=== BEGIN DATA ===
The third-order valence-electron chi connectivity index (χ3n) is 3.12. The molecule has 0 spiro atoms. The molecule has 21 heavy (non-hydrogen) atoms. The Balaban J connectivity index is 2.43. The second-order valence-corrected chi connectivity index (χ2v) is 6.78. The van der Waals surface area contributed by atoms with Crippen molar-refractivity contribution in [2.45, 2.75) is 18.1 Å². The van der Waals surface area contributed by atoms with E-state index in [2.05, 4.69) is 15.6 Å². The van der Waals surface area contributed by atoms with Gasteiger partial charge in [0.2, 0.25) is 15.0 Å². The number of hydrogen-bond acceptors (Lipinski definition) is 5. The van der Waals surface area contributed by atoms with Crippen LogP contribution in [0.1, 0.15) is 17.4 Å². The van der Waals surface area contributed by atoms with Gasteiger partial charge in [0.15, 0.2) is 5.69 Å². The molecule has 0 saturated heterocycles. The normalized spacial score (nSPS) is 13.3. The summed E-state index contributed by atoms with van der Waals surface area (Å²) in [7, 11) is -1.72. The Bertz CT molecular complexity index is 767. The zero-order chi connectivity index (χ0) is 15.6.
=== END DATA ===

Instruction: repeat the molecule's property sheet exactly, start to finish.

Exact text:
The third-order valence-electron chi connectivity index (χ3n) is 3.12. The molecule has 0 spiro atoms. The molecule has 21 heavy (non-hydrogen) atoms. The Balaban J connectivity index is 2.43. The second-order valence-corrected chi connectivity index (χ2v) is 6.78. The van der Waals surface area contributed by atoms with Crippen molar-refractivity contribution in [2.45, 2.75) is 18.1 Å². The van der Waals surface area contributed by atoms with E-state index in [2.05, 4.69) is 15.6 Å². The van der Waals surface area contributed by atoms with Gasteiger partial charge in [0.2, 0.25) is 15.0 Å². The number of hydrogen-bond acceptors (Lipinski definition) is 5. The van der Waals surface area contributed by atoms with Crippen LogP contribution in [0.1, 0.15) is 17.4 Å². The van der Waals surface area contributed by atoms with Gasteiger partial charge in [0.15, 0.2) is 5.69 Å². The molecule has 0 saturated heterocycles. The normalized spacial score (nSPS) is 13.3. The summed E-state index contributed by atoms with van der Waals surface area (Å²) in [7, 11) is -1.72. The Bertz CT molecular complexity index is 767. The zero-order chi connectivity index (χ0) is 15.6.